Should Pension Benefits be Deducted from Damages for Wrongful Dismissal? The Supreme Court of Canada Rules

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On December 13, 2013, the Supreme Court of Canada rendered its judgment in the case of IBM Canada Limited v. Waterman (2013 SCC 70). In this case, IBM wrongly dismissed Mr. Waterman, a long-time employee. Mr. Waterman had to begin collecting his pension under IBM’s defined benefit pension plan. The trial judge concluded that 20 months notice should have been given to Mr. Waterman. In calculating the damages for wrongful dismissal, the trial judge refused to deduct the pension benefits received by Mr. Waterman during the notice period. This decision was confirmed by the Court of Appeal of British Columbia.

The Supreme Court was called upon to determine whether the pension benefits received by Mr. Waterman had to be deducted from the damages for wrongful dismissal which were to be paid by IBM.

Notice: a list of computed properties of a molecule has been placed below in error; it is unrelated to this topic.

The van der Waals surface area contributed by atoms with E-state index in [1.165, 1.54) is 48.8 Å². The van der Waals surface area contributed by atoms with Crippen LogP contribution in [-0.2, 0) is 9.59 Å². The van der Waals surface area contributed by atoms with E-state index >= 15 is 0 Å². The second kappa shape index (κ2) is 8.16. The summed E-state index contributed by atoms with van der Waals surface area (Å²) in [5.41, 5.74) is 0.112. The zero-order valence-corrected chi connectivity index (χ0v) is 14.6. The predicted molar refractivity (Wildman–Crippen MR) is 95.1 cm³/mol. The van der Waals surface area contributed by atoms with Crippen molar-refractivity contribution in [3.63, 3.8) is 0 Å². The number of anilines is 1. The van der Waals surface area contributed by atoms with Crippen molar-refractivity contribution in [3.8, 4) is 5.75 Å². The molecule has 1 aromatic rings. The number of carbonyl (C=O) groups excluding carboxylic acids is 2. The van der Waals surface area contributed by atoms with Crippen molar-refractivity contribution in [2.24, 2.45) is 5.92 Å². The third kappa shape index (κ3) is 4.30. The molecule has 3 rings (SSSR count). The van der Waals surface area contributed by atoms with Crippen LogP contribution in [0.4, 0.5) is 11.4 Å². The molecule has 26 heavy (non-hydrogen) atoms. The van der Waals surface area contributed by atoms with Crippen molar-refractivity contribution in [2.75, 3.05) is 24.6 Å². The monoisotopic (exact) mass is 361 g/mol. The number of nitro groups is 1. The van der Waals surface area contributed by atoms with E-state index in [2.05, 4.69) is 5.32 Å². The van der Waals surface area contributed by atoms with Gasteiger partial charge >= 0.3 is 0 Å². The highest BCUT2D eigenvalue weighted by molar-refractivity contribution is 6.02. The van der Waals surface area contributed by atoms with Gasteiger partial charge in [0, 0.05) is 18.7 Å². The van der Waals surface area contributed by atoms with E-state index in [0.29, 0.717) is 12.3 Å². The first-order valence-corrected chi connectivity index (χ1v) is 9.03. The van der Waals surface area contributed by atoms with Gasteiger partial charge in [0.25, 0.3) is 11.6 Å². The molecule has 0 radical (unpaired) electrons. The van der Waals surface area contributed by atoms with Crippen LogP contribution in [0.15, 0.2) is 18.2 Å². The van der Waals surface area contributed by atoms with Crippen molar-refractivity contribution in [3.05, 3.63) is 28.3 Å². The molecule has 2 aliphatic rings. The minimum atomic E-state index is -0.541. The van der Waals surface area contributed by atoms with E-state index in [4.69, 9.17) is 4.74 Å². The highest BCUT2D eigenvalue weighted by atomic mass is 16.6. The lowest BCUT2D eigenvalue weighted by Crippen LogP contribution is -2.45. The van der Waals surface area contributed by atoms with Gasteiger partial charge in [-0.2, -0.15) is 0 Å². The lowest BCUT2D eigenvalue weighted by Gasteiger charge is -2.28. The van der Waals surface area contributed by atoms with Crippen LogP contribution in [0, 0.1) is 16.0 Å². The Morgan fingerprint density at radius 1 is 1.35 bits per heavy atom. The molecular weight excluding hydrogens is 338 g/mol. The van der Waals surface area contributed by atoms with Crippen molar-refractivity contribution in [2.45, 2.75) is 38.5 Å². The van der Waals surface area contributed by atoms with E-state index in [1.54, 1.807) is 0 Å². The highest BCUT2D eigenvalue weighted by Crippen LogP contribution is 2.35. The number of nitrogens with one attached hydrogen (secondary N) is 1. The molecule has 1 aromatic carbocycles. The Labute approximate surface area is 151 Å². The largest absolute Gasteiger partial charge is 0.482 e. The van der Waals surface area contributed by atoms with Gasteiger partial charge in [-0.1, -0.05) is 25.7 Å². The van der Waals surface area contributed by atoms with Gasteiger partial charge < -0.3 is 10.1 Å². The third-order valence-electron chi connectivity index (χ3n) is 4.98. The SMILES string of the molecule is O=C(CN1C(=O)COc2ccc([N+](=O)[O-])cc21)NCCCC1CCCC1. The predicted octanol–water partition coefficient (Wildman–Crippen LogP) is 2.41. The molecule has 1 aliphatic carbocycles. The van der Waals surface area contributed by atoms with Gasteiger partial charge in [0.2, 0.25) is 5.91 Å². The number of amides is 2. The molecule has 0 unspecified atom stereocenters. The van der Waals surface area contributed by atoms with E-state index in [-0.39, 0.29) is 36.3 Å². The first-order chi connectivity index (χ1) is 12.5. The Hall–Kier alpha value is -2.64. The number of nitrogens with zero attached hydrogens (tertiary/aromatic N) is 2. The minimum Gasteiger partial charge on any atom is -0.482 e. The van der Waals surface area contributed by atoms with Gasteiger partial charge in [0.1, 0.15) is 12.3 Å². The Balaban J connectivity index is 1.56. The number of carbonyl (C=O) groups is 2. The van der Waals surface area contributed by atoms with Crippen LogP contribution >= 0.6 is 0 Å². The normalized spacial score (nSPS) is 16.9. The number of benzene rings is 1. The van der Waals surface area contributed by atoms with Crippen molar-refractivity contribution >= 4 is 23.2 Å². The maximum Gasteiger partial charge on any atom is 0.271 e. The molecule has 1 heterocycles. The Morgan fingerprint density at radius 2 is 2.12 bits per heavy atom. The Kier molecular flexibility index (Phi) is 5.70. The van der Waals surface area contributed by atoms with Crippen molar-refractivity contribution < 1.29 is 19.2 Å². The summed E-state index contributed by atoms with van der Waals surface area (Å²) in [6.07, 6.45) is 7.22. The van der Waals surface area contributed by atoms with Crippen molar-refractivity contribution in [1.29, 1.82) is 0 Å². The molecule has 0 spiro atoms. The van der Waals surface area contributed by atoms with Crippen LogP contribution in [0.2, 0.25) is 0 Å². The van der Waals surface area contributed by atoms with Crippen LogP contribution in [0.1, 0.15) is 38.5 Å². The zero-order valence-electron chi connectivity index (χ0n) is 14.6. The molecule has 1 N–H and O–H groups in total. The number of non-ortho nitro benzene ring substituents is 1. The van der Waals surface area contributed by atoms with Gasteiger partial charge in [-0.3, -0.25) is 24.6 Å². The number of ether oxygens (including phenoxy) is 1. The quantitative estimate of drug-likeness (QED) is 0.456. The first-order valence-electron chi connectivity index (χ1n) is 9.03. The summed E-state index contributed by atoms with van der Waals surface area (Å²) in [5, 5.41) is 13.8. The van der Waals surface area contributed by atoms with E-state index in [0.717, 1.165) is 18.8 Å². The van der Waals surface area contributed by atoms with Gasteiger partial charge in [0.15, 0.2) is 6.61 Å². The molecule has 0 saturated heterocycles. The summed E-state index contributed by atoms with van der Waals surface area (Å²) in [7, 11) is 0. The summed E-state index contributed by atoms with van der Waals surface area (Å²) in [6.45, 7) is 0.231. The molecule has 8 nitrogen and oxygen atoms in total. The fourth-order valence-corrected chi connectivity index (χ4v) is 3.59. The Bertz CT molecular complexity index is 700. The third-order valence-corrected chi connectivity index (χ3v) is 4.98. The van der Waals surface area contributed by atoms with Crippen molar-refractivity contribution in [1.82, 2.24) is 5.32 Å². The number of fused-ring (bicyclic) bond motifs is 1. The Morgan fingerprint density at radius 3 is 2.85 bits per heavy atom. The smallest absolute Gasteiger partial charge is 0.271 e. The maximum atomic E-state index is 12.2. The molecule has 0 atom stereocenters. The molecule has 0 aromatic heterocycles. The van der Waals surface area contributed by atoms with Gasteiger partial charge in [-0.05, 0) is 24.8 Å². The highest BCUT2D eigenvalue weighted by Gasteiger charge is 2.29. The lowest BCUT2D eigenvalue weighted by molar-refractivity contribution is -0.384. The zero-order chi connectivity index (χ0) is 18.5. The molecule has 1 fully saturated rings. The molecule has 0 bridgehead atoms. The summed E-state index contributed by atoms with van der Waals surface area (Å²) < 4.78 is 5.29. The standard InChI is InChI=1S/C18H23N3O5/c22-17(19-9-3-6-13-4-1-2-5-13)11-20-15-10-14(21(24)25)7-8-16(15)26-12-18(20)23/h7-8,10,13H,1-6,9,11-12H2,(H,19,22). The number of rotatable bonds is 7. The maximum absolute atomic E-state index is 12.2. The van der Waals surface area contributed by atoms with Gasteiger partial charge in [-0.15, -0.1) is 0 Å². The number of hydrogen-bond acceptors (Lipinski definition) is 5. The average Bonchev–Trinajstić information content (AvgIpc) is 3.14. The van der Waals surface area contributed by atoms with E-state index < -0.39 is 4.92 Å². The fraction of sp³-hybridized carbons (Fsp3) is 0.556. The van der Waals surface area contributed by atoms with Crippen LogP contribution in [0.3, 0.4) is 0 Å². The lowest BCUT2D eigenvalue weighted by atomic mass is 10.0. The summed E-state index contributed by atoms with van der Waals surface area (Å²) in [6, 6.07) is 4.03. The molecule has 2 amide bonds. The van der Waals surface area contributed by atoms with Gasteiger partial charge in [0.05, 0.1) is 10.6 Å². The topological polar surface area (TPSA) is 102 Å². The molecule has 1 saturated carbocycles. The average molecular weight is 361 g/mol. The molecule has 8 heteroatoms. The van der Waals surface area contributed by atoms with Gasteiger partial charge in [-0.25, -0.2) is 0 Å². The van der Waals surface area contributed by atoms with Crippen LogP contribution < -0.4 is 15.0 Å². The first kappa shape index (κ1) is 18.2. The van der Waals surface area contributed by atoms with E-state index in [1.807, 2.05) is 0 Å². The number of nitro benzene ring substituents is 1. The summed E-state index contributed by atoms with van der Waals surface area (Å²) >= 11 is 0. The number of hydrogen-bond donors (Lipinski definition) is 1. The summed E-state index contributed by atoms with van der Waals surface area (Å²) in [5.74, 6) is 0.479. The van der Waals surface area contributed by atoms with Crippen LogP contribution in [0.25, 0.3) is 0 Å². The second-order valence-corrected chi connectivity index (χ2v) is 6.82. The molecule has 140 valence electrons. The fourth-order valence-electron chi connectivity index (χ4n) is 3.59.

In a split decision (7 against 2), the majority held that they should not. According to the majority, the pension benefits paid to an employee constitute a type of benefit which generally should not serve to reduce damages that are otherwise payable for wrongful dismissal. Such benefits are of the nature of retirement savings and cannot be considered to be a compensation for loss of salary as a result of the termination of the employment contract. They further added that the parties cannot have wanted such retirement savings to be used to finance the unjust dismissal of the employee. The general compensation principle did not apply in the case under review.

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